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Some applicants are able to work and earn a small income. Substantial Gainful Activity (SGA) is work done by a disability applicant that earns that person enough money to support themselves.
The Social Security Administration determines whether an individual is gainfully employed. For 2014, the amount was $1,070 ($1,800 for blind applicants) per month; not including income from interest or investments. If you are earning more than that amount each month, the SSA will most likely consider you not disabled, and will deny your claim without even requesting your medical records.
There are circumstances where you can have a higher income and still successfully argue that you are disabled. For example, if you work for a family member who makes exceptions because of your condition’s limitations, or if you were transported to work by other people. If you have a similar circumstance and were denied because your income exceeds the SGA amount, you can appeal your claim.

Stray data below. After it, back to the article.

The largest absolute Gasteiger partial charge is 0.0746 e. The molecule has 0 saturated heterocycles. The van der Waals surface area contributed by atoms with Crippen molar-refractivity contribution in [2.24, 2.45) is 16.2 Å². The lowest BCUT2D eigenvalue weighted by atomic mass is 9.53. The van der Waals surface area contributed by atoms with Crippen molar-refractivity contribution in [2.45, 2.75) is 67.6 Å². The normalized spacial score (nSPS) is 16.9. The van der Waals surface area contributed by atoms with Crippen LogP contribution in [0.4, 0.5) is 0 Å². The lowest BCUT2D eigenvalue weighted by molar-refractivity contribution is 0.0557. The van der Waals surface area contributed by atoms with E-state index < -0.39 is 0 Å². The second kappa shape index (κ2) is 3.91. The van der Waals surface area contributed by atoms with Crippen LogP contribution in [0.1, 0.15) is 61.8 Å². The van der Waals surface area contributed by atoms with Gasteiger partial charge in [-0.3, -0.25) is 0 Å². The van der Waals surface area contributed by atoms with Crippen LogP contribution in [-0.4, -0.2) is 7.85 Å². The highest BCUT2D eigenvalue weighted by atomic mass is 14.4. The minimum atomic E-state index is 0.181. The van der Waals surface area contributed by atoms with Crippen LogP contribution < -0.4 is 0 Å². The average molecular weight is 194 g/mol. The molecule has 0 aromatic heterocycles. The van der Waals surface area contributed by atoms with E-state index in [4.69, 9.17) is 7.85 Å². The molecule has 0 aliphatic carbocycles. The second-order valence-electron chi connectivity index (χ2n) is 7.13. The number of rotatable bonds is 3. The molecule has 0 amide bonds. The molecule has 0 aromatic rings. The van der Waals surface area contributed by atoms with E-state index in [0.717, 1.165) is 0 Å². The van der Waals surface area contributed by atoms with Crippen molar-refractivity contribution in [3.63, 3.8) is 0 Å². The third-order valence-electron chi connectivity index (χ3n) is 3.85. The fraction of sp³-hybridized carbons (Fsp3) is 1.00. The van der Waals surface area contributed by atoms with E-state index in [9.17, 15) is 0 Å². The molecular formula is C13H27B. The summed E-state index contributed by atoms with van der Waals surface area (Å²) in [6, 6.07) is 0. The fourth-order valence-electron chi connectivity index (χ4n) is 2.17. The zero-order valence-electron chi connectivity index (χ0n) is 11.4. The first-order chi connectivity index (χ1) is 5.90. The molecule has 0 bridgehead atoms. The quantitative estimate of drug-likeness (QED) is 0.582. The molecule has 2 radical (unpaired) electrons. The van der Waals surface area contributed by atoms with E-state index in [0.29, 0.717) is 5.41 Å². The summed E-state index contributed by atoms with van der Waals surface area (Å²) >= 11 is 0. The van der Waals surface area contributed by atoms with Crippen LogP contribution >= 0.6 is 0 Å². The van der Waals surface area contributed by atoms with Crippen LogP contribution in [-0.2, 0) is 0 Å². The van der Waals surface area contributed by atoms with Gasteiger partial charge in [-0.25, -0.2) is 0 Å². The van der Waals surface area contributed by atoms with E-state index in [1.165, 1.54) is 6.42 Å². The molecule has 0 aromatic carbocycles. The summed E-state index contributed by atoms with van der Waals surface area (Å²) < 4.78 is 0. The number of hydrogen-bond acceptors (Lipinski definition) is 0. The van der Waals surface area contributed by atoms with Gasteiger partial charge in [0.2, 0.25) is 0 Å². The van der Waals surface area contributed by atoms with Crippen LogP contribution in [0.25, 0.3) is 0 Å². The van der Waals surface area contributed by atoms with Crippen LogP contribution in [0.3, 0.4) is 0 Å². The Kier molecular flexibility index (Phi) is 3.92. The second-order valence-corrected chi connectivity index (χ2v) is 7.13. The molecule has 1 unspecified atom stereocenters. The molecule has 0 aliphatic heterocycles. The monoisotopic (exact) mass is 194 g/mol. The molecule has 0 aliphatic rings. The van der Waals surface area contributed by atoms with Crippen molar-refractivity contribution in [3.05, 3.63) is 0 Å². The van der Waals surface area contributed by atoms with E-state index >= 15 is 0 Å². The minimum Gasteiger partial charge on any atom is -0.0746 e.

Having a low income is not a guarantee of benefits. For instance, if you are able to work but you earn a low SGA, you can be denied if you could potentially work more hours to earn more money. If you decide to quit working, you must prove that your condition worsened so much that you were unable to continue working. The SSA wants to see that you have attempted to earn an income for yourself, even if it is not enough to support you.